Need to know: The mission - Nicholas Barber tries his hardest to fall under the hypnotist's spell, but can he be persuaded to be a Spice Girl?

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Indy Lifestyle Online
Here I am in an Edinburgh pub and, by the end of the evening, I intend to be laughing at things which aren't funny, crying at things which aren't sad, seeing things which aren't real and singing along to Bee Gees songs. Nothing out of the ordinary there, you might think, but I am planning to accomplish all this without the aid of alcohol. I will be using only the power of my mind, as directed by the hypnotist Hugh Lennon.

The Physician & Firkin is jammed. Ten other would-be mesmerees and I are sitting in a row of chairs on the section of floor that's marked off as a stage. Lennon asks us to close our eyes. He asks us to let our limbs grow heavier, to visualise ourselves as leaves floating down from a tree. As luck would have it, daydreaming and dozing off are two of my foremost abilities, so this isn't too difficult. "Imagine the person to your right is a soft pillow," he says. "Lean against them, and feel yourself drifting deeper, deeper into sleep ... " I do my best. I don't feel very hypnotised, but on the other hand, I am nuzzling up to a complete stranger in public, and that's not something I normally do, except on the very odd, special occasion.

"When I count to five," says Lennon, "you will be in a desert. You will be baking hot. Your mouth will be dry." And he's right! It's working! "Now," he says a minute later, "you're somewhere freezing cold, and you'll do anything you can to keep warm." Sadly, I'm still hot and dry- mouthed. I have to assume that this has less to do with hypnotic suggestion than the fact that I'm in an over-full pub in August and I've had nothing to drink for an hour.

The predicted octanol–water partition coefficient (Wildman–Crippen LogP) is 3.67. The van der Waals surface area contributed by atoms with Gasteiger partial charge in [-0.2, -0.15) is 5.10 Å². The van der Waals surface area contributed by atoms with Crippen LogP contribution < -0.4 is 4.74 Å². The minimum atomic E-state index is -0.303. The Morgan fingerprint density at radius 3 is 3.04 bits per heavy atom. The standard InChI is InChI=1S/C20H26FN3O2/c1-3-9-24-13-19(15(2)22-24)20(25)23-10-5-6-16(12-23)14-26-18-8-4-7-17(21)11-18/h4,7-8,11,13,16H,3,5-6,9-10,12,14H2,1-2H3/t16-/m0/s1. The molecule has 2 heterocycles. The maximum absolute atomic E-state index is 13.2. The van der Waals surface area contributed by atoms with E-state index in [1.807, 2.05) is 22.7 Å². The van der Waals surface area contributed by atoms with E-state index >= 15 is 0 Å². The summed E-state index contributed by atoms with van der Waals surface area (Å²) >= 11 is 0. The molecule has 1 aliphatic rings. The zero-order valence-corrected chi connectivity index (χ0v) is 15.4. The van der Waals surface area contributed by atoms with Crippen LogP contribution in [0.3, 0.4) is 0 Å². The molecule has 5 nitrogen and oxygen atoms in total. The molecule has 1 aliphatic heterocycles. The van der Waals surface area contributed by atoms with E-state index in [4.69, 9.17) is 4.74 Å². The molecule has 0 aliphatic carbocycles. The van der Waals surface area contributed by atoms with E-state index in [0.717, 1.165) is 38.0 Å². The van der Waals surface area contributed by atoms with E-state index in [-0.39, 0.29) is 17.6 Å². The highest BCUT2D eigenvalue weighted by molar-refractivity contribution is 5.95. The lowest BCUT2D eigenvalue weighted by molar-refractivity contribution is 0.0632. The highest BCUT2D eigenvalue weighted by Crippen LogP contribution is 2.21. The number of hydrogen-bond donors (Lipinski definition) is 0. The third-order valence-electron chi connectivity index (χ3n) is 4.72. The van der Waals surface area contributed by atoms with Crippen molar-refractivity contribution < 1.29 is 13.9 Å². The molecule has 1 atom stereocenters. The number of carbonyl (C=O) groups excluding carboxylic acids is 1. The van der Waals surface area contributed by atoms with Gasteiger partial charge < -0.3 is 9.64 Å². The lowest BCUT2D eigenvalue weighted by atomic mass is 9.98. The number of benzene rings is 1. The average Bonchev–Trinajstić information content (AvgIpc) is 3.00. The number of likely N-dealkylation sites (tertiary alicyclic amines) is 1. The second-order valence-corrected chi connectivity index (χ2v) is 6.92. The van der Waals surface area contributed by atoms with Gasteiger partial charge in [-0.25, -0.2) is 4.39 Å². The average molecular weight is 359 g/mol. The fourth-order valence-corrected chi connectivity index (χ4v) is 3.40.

It's very disappointing. I'm the only volunteer who doesn't go under. Lennon tells the others their chairs are burning, and they spring to their feet. He tells them to forget the number seven, and for the life of them they can't recall what comes between six and eight. Then he tells the girls that they're Madonna, and the boys that they're the Spice Girls, and all of sudden my own inability to join in doesn't seem quite so disappointing.

Afterwards, I speak to one of the volunteers who was luckier/unluckier than I was. He knew that what he was doing was slightly silly, he says. It just seemed like the right thing to do. "When I heard `Jailhouse Rock', I thought, yup, that's my cue to shake my hips. And when the guy asked me which number came after six, I did have seven in my head, but it just didn't make sense to say it."

As for my own failure to go under, I can't understand it. I don't usually require much persuasion to stand up in public and make a fool of myself, and the workmen who flogged me that dodgy carpet a month ago will testify to how suggestible I am. My only theory is that I wasn't relaxed enough to be hypnotised because I was too anxious about whether I was relaxed enough to be hypnotised. What can I say? The next time I'm in a pub and I want to lose my inhibitions and dance like a Spice Girl, I'll have to rely on the traditional method